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Obamacare to pose problems for doctors, said health care professionals
By: Melissa Gundersen
EL PASO, Texas -- Now that people are going online and shopping for health insurance, staffs at doctors' offices are bracing themselves for some major changes.
Brisa Villalobos works at Mountain West Family Health Centers. It's a medical practice that has four locations in El Paso, but only one physician. She said once Jan.1 hits, and most people are insured, they should see a spike in patients. She said that isn't necessarily a good thing, though.
"What happens when you have to see a large volume of patients as a provider is that the quality of care suffers," said Villalobos.
She said doctors shouldn't expect to see bigger paychecks because of the influx of patients.
"As a physician, insurances do not reimburse the way that they used to reimburse and so it becomes difficult to even break even at times," said Villalobos.
Villalobos predicts some doctors will be driven away.
"We believe that either different physicians will begin aligning themselves to form a larger group, a stronger group. But individual physicians, sole proprietors, sole practitioners may find it a bit challenging," said Villalobos.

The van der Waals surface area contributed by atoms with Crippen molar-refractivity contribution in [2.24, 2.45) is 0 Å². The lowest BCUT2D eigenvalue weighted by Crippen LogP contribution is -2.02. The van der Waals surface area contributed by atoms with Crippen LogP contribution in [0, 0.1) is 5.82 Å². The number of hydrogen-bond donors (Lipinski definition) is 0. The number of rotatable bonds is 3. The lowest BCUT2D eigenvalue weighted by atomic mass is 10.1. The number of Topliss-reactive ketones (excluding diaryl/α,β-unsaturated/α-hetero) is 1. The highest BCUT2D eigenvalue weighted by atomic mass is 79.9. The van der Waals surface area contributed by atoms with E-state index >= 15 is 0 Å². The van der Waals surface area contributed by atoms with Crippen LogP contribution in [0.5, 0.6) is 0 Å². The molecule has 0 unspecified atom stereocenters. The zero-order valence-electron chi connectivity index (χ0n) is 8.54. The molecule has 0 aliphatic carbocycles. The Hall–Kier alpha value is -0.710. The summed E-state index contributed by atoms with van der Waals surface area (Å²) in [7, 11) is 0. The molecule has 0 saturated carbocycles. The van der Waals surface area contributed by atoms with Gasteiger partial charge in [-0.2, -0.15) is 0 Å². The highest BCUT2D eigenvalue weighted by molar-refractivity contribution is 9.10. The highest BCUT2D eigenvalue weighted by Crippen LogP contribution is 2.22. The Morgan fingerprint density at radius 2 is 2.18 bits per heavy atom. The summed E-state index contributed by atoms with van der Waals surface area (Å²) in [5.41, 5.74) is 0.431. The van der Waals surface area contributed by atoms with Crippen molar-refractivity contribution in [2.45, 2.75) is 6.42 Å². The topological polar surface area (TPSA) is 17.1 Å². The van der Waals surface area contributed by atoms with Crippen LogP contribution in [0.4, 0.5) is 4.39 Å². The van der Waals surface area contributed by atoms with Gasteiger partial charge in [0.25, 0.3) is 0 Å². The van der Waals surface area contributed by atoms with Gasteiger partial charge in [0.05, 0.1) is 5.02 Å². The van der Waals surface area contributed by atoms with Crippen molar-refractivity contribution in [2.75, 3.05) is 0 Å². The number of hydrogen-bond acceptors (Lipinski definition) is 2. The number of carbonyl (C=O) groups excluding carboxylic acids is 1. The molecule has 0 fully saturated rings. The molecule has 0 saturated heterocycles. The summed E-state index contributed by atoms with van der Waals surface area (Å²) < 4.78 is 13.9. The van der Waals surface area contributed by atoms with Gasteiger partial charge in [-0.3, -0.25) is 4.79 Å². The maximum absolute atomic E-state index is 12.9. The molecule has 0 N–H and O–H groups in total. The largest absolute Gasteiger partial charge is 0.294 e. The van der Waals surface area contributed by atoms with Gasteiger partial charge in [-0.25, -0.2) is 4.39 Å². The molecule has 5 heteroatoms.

Villalobos predicts it's a problem doctors won't be tasked with for another few years, though, because of people like Hector Meraz, who is uninsured.
"I'll probably just take the penalty," said Meraz.
If someone doesn't have insurance by next March they'll be penalized come tax time. Officials said a person would have to pay $95 per person or 1 percent of the household income, whichever is more expensive.
Meraz said he'd rather pay the fine because at the end of the year, it'll be cheaper for him.
"Usually what I do is I go over the border. I have my own doctor," said Meraz.
Meraz said he's been traveling to Juarez for medical care since he was a little boy and will continue because of the drastic price difference.
"A typical bill for an office consult would probably be about $25, maybe even cheaper," said Meraz.
Villalobos said it's a common story. She said she's heard a number of people say they will not be buying insurance this year because they either travel to Juarez for cheap medical care, or they don't want care because they don't feel they need it.
"Some people are just willing to pay the penalty depending on what they have to offset. They have to decide for themselves what's more expensive," said Villalobos.
Like many people, however, Meraz said since penalties will increase every year, he will eventually get the insurance because it will become the cheaper route. Villalobos said thats when problems for doctors may come up.